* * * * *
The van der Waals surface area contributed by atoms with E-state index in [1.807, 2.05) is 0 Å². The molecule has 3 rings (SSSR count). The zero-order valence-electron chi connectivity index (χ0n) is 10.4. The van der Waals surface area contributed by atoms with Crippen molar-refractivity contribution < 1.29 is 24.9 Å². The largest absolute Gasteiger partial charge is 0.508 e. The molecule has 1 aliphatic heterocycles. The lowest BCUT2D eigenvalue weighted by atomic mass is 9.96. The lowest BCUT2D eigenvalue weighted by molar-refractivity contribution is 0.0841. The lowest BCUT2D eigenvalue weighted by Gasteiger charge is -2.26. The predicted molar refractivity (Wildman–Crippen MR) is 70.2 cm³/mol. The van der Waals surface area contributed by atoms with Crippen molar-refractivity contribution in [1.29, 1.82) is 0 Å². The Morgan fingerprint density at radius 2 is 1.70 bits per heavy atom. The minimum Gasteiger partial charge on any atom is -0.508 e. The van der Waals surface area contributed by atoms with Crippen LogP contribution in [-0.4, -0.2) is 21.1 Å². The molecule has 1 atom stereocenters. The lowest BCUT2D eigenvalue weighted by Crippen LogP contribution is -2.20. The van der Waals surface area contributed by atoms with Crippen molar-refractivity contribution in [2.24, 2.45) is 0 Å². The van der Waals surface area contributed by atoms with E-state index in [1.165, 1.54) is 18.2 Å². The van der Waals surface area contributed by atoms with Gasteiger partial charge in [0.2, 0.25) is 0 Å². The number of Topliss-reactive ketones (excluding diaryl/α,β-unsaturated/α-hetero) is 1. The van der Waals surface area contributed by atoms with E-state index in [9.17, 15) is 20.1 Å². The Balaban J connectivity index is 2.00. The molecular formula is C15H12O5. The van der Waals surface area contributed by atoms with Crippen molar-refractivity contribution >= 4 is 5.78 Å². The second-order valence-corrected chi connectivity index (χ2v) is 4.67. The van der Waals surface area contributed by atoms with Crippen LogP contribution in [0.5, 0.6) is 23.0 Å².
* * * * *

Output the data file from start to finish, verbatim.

The van der Waals surface area contributed by atoms with E-state index in [1.807, 2.05) is 0 Å². The molecule has 3 rings (SSSR count). The zero-order valence-electron chi connectivity index (χ0n) is 10.4. The van der Waals surface area contributed by atoms with Crippen molar-refractivity contribution < 1.29 is 24.9 Å². The largest absolute Gasteiger partial charge is 0.508 e. The molecule has 1 aliphatic heterocycles. The lowest BCUT2D eigenvalue weighted by atomic mass is 9.96. The lowest BCUT2D eigenvalue weighted by molar-refractivity contribution is 0.0841. The lowest BCUT2D eigenvalue weighted by Gasteiger charge is -2.26. The predicted molar refractivity (Wildman–Crippen MR) is 70.2 cm³/mol. The van der Waals surface area contributed by atoms with Crippen molar-refractivity contribution in [1.29, 1.82) is 0 Å². The Morgan fingerprint density at radius 2 is 1.70 bits per heavy atom. The minimum Gasteiger partial charge on any atom is -0.508 e. The van der Waals surface area contributed by atoms with Crippen LogP contribution in [-0.4, -0.2) is 21.1 Å². The molecule has 1 atom stereocenters. The lowest BCUT2D eigenvalue weighted by Crippen LogP contribution is -2.20. The van der Waals surface area contributed by atoms with Crippen molar-refractivity contribution in [2.24, 2.45) is 0 Å². The van der Waals surface area contributed by atoms with E-state index in [1.165, 1.54) is 18.2 Å². The van der Waals surface area contributed by atoms with Gasteiger partial charge in [0.2, 0.25) is 0 Å². The number of Topliss-reactive ketones (excluding diaryl/α,β-unsaturated/α-hetero) is 1. The van der Waals surface area contributed by atoms with E-state index in [9.17, 15) is 20.1 Å². The Balaban J connectivity index is 2.00. The molecular formula is C15H12O5. The van der Waals surface area contributed by atoms with Crippen molar-refractivity contribution >= 4 is 5.78 Å². The second-order valence-corrected chi connectivity index (χ2v) is 4.67. The van der Waals surface area contributed by atoms with Crippen LogP contribution in [0.5, 0.6) is 23.0 Å².